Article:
The World Economic Forum enters the final day of its 2019 annual meeting in what might be called a mood of cautious optimism. We’ve seen clear blue skies over Davos all week, but everyone here seems keenly aware of the clouds hovering on the horizon in our economies and societies. In particular, there is a strong sense of frustration among business leaders at the inability of politicians to resolve issues such as the partial government shutdown in the US, Brexit negotiations in the UK, and rising tariff impositions around the world.
Even without these political hurdles, we live in a world in flux, and the unprecedented pace of change is unsettling. Nevertheless, while political and business leaders must be realistic and honest about the impacts of these changes, I believe our societies as a whole have a lot to be optimistic about. The outlook for global economic growth remains generally healthy even with cyclical slowdowns in China and Europe. And earlier this week, I wrote about the rise of AI and about the opportunities that can flow through reimagining work, especially if we move general perceptions more towards inspiration and away from the fear factor. I was encouraged that a lot of your comments picked up on this theme.
With all that in mind, yesterday I participated in an interesting World Economic Forum panel discussion on Learning from Connected Cities. Progress towards smarter, technology-enabled, more sustainable urban living is something that we – and many of our clients and partners – are devoting a lot of time and investment into. Growing urbanization is a remarkably steady trend around the world. For all the focus on the extraordinary growth and transformation of Asia’s urban hubs, cities are growing everywhere. AI, the Fourth Industrial Revolution, the imperatives of sustainability, the lifestyle choices of future generations and much more, all these will combine to substantially change the way our most successful cities work. It is necessary change, but it is also highly creative and exciting – and there are huge skilled employment opportunities that will be borne out of these transformations.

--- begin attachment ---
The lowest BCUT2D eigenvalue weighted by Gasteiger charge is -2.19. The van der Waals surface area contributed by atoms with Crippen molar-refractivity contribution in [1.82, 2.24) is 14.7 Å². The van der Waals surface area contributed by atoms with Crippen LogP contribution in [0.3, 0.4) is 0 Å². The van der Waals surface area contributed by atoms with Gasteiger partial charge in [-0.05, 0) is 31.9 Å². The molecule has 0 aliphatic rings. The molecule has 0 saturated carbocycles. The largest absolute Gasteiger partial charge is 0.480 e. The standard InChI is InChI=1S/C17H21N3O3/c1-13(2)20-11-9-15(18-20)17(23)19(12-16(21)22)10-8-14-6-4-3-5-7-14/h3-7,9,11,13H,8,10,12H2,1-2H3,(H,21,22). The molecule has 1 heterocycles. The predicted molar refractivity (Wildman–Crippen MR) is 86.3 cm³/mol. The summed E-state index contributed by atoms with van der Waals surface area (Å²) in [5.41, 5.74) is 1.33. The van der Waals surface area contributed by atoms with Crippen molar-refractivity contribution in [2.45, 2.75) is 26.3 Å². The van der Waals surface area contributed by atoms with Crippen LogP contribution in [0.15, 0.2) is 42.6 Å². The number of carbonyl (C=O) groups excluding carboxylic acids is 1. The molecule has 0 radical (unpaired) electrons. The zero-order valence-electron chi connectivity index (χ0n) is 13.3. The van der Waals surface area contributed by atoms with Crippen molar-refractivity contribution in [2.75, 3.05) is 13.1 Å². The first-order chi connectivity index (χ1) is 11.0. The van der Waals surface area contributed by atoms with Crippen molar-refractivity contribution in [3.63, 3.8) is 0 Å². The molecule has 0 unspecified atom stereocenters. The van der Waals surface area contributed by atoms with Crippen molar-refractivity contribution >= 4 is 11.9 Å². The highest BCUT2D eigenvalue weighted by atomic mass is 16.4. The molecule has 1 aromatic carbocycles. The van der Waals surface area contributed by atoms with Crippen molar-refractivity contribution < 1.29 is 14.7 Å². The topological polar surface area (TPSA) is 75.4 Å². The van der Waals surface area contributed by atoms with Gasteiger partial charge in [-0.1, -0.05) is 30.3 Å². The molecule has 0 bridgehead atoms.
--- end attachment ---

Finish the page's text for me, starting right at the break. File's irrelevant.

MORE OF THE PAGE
This, for me, is the key takeaway from Davos this year. We need our leaders to find a way to resolve the self-inflicted political problems so that societies around the world can properly focus and collaborate on a more optimistic, connected, diverse, rewarding and sustainable future. Working together as a global community, it isn’t beyond our grasp.
Christian Ulbrich is JLL’s Global CEO.
For more on our presence at the World Economic Forum, please visit JLL’s Davos 2019 page.